Immigrants -- both legal and illegal -- have been urged to stay home from work and school today and instead attend one of the many rallies going on across the country in support of immigration reform. But the action does not have the support of all the groups that work for the rights of immigrants, as some of them fear that taking to the streets will do more harm than good to the cause.
Organizers say the goal of today's "Day Without Immigrants" is to show the role immigrants play in the nation's economy -- both in keeping it going by providing inexpensive labor and in contributing to it with the money they spend in this country. The Pew Hispanic Center study estimates there are about 12 million "unauthorized migrants" working in the United States, which is almost five percent of the civilian labor force.
Caesar Sanchez, a corporate meeting planner for a computer company in Austin, Texas, stayed home from work today to attend church and a pro-immigration rally at the state capitol. Sanchez has grandparents who fled Mexico during the Mexican Revolution.
"We are a nation of immigrants," he said. "There is no reason to criminalize someone for having dreams. It's outrageous to penalize immigrants who come here for the things their grandparents came here for -- a better life."
But not everyone could afford to take the day off to support the boycott. Luis Lara, a Mexican immigrant worker said he went to work at a New York delicatessen because he needs "to pay the rent and the bills."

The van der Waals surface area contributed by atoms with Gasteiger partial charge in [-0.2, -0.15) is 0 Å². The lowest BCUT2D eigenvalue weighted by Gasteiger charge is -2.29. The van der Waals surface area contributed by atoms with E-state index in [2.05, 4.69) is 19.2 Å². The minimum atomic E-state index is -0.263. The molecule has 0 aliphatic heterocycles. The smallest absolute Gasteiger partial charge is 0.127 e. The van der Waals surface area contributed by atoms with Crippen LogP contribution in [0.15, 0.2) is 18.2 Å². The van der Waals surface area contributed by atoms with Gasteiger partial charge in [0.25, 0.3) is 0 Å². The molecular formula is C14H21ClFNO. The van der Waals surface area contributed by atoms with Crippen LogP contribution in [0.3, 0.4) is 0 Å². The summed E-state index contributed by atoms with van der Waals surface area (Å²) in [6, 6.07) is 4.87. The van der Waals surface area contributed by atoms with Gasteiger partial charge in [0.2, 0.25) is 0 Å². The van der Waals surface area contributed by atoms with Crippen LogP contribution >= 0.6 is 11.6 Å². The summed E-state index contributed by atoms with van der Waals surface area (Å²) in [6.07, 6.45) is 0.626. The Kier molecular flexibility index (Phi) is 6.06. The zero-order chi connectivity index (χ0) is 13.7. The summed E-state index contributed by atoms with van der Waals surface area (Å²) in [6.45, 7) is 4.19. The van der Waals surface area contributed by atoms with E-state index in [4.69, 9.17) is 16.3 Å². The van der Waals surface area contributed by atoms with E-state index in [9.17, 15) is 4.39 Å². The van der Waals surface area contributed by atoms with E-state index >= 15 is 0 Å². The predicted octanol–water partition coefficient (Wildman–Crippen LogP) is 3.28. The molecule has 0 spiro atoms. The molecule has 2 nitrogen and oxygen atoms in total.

That economic reality, along with concern over the risk of alienating the business community, is why many immigrant advocacy groups did not support the boycott.
"The business community has been firmly on our side since day one," said Manuel Hidalgo, the executive director of the National Capital Immigration Coalition, based in Washington, D.C. Of the 47 immigrants' rights organizations in the coalition, only one endorsed the boycott.
"With mainstream America, we did feel the risk of a backlash," Hidalgo said.
Hidalgo said that because he and his coalition have seen the recent polls that show the majority of Americans support immigration reform, which Congress is tackling, he'd rather give Congress a chance.
"Congress has a right to respond, without doing a boycott," he said.
Hidalgo also said he questions the political agenda of some of the boycott's supporters. The idea was started in Los Angeles by a group called Answer, an acronym for Act Now to Stop War and End Racism. Hidalgo calls the group a Johnny-come-lately to the immigration battle. Answer is better known for its opposition to the Bush administration's policies, including the war in Iraq and the invasion of Afghanistan, but recently joined the immigration movement in mobilizing the mass demonstrations staged across the country last month.
The demonstrations could hurt the cause of immigration reform if they are seen as too confrontational by members of Congress and even President Bush, Hidalgo said.
"Our group is focused on immigration rights, and we have plenty of wonderful allies in the Republican party, including President Bush. To alienate him is ludicrous," he said.